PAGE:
Brian Carroll Offseason training – Week 6, day 2 – Bench


I’m currently training for the RPS Meet in FT Lauderdale, Oct 25. I’m in offseason training and will move into precontest at about 10 weeks out. My bodyweight is hovering around 270, and I will slowly move toward 260 over the next couple of months, where I want it to stay.

I’m going to compete at 242, as I feel better there, overall.

For the full story of why I decided to go 242, read this: A Look in the Mirror, Part 1

Mcgill big 3 Read about the BIG 3 HERE:
Band Goblet squat
Band fly

I wanted to get back in my bench shirt, and start breaking in a new one as well. I have about 16 weeks of prep till the meet and want all of my gear properly broke in and fit so when precomp comes around, there will be minimal issues. As always dial in my set-up and get back on the bench, as I’ve only been floor pressing as of late.

Added new Black overkill shirt
500×3 – 3bd
550×3 – 3bd
605×3 – 3bd
605×3 – 2bd

Incline DB press with band
20 reps as fast as I could – 12 then 8

Bench dip

Triceps cable press-down

Band fly

Mcgill crunch
10×10 sec hold


My shirt is huge but that’s expected, as I’m down in weight. The black overkill material is beyond rugged and beefy. It’s a bear to break in this new gear, but I’m positive it will be WELL worth it.

I wanted to stay in the 600 range which is 70-75% of 800 and break the shirt in and put in some work. Set-up feels good, weight was light and each set felt better than the last. Most importantly, my back feels SO much better in the set-up, being lighter in BW.

The purpose of my offseason training is to knock off the rust, get better at the things I suck at and better overall as a powerlifter. The bench is a weak point, so I’m going after it. With Rudy’s help, I’ll be good.

Patience is the hardest thing to have as a strength athlete. When the road gets dark and narrow, it’s easy to jump off the path, look for something different and go rogue. Don’t go rogue, stay the course and make it happen. This takes time and will not happen overnight. Persistence will eventually pay off, but have a plan with adequate amounts of rest, weak point work and programming. You will realize your goals, but NOBODY said it would be easy or happen fast.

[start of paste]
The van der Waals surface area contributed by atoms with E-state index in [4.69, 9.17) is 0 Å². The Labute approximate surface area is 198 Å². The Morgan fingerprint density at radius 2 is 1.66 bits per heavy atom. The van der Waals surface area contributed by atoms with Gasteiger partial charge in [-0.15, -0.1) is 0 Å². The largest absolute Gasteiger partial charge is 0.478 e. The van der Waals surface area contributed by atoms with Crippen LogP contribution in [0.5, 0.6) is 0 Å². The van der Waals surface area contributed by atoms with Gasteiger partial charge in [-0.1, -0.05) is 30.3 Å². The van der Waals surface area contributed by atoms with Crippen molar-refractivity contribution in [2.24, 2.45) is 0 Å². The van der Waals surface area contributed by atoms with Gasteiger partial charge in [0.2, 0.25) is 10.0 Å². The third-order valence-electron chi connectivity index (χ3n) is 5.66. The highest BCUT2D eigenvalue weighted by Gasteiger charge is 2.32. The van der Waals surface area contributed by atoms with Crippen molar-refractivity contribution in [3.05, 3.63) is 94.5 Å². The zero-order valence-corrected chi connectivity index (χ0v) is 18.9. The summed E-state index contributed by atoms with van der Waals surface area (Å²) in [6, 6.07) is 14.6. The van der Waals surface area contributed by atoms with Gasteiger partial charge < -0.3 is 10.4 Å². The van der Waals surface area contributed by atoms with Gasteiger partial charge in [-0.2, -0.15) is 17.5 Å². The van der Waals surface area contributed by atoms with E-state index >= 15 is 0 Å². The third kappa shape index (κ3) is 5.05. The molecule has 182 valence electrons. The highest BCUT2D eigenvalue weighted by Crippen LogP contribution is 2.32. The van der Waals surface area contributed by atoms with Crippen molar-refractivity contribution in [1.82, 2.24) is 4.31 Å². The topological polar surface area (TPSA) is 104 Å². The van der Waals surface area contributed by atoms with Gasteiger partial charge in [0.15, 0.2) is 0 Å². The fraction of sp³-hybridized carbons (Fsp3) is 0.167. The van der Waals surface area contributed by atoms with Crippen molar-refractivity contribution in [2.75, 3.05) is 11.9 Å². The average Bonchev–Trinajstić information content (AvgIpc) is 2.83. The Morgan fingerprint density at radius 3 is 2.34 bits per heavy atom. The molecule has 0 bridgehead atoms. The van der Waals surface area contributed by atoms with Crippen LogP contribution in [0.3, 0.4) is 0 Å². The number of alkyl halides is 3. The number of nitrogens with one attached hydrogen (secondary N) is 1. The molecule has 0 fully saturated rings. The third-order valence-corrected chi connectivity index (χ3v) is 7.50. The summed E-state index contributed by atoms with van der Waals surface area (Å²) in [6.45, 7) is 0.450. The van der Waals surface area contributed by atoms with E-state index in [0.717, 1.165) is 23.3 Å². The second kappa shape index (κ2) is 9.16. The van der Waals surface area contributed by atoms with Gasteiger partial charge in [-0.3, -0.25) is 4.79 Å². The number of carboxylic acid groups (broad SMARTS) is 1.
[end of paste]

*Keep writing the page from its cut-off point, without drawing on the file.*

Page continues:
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Brian Carroll

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Brian is a retired world-class powerlifter with over two decades of world-class powerlifting. From 1999 to 2020, Brian Carroll was a competitive powerlifter, one of the most accomplished lifters in the sport's history. Brian started off competing in bench press competitions 'raw,' then, shortly into the journey, he gravitated toward equipped lifting as there were no "raw" categories then. You only had to choose from single-ply (USPF) and Multi-ply (APF/WPC). Brian went on to total 2730 at 275 and 2651 at 242 with more than ten times his body weight in three different classes (220, 242, 275), and both bench pressed and deadlifted over 800 pounds in two other weight classes. He's totaled 2600 over 20 times in 2 different weight classes in his career. With 60 squats of 1000lbs or more officially, this is the most in powerlifting history, regardless of weight class or federation, by anyone not named David Hoff. Brian realized many ups and downs during his 20+ years competing. After ten years of high-level powerlifting competition and an all-time World Record squat at 220 with 1030, in 2009, Brian was competing for a Police academy scholarship. On a hot and humid July morning, Brian, hurdling over a barricade at 275lbs, landed on, fell, and hurt his back. After years of back pain and failed therapy, Brian met with world-renowned back specialist Prof McGill in 2013, which changed his trajectory more than he could have imagined. In 2017, Brian Carroll and Prof McGill authored the best-selling book about Brian's triumphant comeback to powerlifting in Gift of Injury. Most recently (10.3.20) -Brian set the highest squat of all time (regardless of weight class) with 1306 lbs – being the first man to break the 1300lb squat barrier at a bodyweight of 303 lbs.
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